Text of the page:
BLM Versus Collective Guilt

One of my students was recently part of a classroom discussion on Black Lives Matter. Another participant roughly said, “It is totally unfair for people to blame BLM protestors for rioting. The vast majority of BLM protestors were peaceful. Blaming them for a few bad apples is just collective guilt.”

My student didn’t feel free to speak up, but here’s what he told me he wanted to say:

“You’re right. You shouldn’t blame all BLM members for the bad behavior of a few protestors. And for the same reason, you shouldn’t blame all whites or all Americans for the bad behavior of a few cops. The vast majority of whites and Americans are peaceful, too. Blaming them for a few bad apples is, again, collective guilt. It’s tantamount to, ‘In Derek’s fall, we sinned all.’

Sure, you could counter with a slogan like, “White silence is violence.” But besides being absurdly demanding – there are too many horrible injustices on Earth for anyone to speak out against more than a tiny fraction of them – the principle behind this slogan would imply that peaceful BLM protestors were also blameworthy for failing to loudly speak against BLM rioters: “BLM silence about rioting is also violence.”

One could grant that neither whites nor Americans share the blame for police brutality against blacks, but assign collective guilt to policemen for voluntarily belonging to an organization that negligently fails to monitor its bad apples. I’m sympathetic, but the principle behind this slogan once again implies that even peaceful BLM protestors were blameworthy for voluntarily belonging to an organization that negligently fails to monitor their bad apples.

Complication: You could argue that that police departments are much more formal organizations than BLM protests, so we can reasonably hold them to higher standards. Fair enough. On the other hand, though, post-Floyd BLM violence was much more blatant than police brutality has been for many decades. So while many cops could semi-plausibly plead, “I had no idea this kind of thing was going on,” few protestors could have said the same.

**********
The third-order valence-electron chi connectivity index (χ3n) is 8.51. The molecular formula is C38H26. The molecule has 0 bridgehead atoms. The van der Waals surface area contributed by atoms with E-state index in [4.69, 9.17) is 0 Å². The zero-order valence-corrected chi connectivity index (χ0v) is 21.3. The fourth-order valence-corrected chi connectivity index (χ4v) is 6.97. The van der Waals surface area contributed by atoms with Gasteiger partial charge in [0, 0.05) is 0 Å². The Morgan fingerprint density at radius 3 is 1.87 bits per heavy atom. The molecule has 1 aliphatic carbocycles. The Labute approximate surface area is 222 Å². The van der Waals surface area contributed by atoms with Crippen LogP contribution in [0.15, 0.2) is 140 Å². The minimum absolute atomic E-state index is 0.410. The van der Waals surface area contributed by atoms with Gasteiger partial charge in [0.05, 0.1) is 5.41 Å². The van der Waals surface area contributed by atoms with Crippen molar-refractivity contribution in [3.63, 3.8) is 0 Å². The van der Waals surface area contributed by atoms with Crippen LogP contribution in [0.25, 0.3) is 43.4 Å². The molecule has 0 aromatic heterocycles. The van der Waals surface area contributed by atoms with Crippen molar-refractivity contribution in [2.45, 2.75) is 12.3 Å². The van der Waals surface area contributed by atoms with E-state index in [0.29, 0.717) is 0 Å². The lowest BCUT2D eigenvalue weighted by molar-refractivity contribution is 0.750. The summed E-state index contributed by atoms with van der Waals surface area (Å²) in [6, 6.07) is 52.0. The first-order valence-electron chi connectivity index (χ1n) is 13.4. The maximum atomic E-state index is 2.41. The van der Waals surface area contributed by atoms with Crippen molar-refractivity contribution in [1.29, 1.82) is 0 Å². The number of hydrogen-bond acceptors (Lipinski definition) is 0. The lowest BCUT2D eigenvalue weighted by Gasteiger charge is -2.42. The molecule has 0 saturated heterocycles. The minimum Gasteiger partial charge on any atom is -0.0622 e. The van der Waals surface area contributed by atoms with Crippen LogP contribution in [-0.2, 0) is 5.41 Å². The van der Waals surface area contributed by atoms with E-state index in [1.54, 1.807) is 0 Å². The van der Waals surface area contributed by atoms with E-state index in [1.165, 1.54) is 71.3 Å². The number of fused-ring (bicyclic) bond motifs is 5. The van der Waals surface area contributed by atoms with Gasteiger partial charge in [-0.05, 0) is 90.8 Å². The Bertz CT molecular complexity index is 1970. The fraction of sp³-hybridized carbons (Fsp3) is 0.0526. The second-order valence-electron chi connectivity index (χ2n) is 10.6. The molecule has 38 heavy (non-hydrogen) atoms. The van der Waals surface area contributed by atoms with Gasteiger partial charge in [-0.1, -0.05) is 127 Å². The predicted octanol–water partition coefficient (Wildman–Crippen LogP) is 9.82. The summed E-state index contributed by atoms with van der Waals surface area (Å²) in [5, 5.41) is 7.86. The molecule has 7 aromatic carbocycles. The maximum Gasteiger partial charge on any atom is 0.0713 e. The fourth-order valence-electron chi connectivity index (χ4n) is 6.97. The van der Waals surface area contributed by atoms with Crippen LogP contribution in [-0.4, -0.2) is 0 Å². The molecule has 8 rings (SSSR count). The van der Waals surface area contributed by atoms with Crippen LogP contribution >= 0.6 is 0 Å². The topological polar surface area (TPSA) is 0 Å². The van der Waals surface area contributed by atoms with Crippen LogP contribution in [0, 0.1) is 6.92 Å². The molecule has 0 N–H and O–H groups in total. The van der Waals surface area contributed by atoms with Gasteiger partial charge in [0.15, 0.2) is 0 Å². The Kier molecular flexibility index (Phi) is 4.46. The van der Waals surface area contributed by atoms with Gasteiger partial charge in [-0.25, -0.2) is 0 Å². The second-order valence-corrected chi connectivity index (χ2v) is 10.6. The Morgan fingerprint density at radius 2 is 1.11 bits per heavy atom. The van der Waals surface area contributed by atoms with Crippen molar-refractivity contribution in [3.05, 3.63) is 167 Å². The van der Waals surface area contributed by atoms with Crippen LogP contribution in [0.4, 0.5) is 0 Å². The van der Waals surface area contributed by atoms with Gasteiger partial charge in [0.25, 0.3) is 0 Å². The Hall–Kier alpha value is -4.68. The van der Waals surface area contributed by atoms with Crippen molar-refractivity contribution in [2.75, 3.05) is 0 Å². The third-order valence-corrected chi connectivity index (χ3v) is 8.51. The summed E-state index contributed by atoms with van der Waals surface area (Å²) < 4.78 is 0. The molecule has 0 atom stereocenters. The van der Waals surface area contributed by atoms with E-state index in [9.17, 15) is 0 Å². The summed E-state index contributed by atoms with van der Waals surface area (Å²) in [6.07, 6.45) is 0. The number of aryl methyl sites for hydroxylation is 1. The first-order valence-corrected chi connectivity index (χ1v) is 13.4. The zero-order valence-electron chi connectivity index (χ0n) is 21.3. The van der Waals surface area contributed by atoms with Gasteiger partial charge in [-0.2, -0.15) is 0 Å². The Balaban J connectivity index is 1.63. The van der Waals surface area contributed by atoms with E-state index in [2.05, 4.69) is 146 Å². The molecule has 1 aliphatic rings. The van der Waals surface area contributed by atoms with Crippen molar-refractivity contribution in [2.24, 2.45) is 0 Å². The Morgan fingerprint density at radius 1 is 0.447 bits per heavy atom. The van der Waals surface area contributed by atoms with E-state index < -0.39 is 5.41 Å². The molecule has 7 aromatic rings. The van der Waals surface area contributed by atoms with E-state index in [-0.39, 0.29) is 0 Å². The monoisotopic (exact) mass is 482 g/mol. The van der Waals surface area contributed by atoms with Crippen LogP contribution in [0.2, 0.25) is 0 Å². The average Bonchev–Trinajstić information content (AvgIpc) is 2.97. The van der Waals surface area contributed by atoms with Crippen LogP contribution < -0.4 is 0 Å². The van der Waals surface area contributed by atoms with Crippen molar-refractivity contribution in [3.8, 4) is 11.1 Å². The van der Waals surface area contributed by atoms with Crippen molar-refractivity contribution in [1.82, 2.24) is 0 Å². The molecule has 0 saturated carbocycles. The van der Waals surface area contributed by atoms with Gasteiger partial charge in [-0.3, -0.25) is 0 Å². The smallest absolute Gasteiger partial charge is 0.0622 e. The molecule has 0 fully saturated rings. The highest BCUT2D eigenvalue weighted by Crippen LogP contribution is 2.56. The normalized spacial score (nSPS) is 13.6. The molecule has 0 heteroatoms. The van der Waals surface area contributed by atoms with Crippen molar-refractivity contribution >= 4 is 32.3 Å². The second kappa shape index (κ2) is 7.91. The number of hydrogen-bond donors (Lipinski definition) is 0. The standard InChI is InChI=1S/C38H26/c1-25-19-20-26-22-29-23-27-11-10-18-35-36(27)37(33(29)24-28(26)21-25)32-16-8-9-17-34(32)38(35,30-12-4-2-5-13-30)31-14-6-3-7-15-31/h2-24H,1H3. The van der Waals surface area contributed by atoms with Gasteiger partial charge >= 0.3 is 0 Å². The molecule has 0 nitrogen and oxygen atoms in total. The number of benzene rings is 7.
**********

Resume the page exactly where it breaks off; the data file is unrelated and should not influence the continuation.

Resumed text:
What’s the correct conclusion? I maintain: Strict blame for the violent crime of both police and rioters, tangential blame for associated police and protestors, and no blame for mere bystanders – including, above all, “society.” I suspect this position will displease almost everyone, but how is it wrong?

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Bryan Caplan is Professor of Economics at George Mason University and Senior Scholar at the Mercatus Center. He is the author of The Myth of the Rational Voter: Why Democracies Choose Bad Policies, named “the best political book of the year” by the New York Times, and Selfish Reasons to Have More Kids: Why Being a Great Parent Is Less Work and More Fun Than You Think. He has published in the New York Times, the Washington Post, the Wall Street Journal, the American Economic Review, the Economic Journal, the Journal of Law and Economics, and Intelligence, and has appeared on 20/20, FoxNews, and C-SPAN.